Germany planning new entry rules for travellers from risk areas

Germany planning new entry rules for travellers from risk areas

Germany planning new entry rules for travellers from risk areas

Since November, travellers arriving into Germany from risk areas abroad have been required to go into quarantine for 10 days. On the fifth day after entry, they have the option of taking a coronavirus test to cut short their self-isolation. Now, however, the federal government is thinking of changing these rules. 

Draft suggests scraping quarantine in favour of COVID test

According to a report in Bild, Federal Health Minister Jens Spahn is considering the option of asking travellers to get a coronavirus test before they travel to Germany - and therefore scrapping the quarantine requirement. This emerges from a draft of a new corona protection regulation, drawn up by the Federal Ministry of Health and seen by Bild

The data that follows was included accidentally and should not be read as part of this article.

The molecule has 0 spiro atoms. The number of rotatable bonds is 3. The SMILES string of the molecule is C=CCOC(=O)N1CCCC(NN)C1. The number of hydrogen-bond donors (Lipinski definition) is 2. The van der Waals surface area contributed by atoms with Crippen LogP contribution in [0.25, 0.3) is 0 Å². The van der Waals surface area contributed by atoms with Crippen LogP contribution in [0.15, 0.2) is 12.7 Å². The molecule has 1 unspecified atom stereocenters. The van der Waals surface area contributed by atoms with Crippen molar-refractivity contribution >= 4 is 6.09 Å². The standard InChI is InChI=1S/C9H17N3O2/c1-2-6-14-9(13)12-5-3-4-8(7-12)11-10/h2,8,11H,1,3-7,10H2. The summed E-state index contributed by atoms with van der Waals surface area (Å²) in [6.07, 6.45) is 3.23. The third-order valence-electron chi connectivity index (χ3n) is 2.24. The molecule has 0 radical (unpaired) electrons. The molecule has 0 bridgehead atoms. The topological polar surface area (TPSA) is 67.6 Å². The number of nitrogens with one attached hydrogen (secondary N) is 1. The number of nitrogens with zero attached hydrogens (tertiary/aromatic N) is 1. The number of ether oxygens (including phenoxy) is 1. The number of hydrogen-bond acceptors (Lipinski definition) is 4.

According to the plans, individuals coming from risk areas outside the Schengen zone would have to present a negative COVID-19 test before being allowed to start their journey to Germany. Proof of immunity or proof of a coronavirus vaccination would also be accepted. Anyone unable to supply this documentation would not be allowed to travel.

Germany could change entry rules in January

Those coming from risk areas within the Schengen zone would be required to present a test result, proof of vaccination or proof of immunity to their local health department within 72 hours of entering the country. With the new rules, the previous quarantine obligation for passengers travelling from high-risk areas would no longer apply. 

It’s not yet clear when the regulation will be issued, but the draft states that it should be sometime in January. 

The Robert Koch Institute currently classifies all of Germany’s neighbouring countries as risk areas. The decisive factor here is the so-called seven-day incidence of more than 50 new infections per 100.000 inhabitants within one week - a value that is being clearly exceeded in Germany as well. 



Abi Carter

Abi studied History & German at the University of Manchester. She has since worked as a writer, editor and content marketeer, but still has a soft spot for museums, castles...

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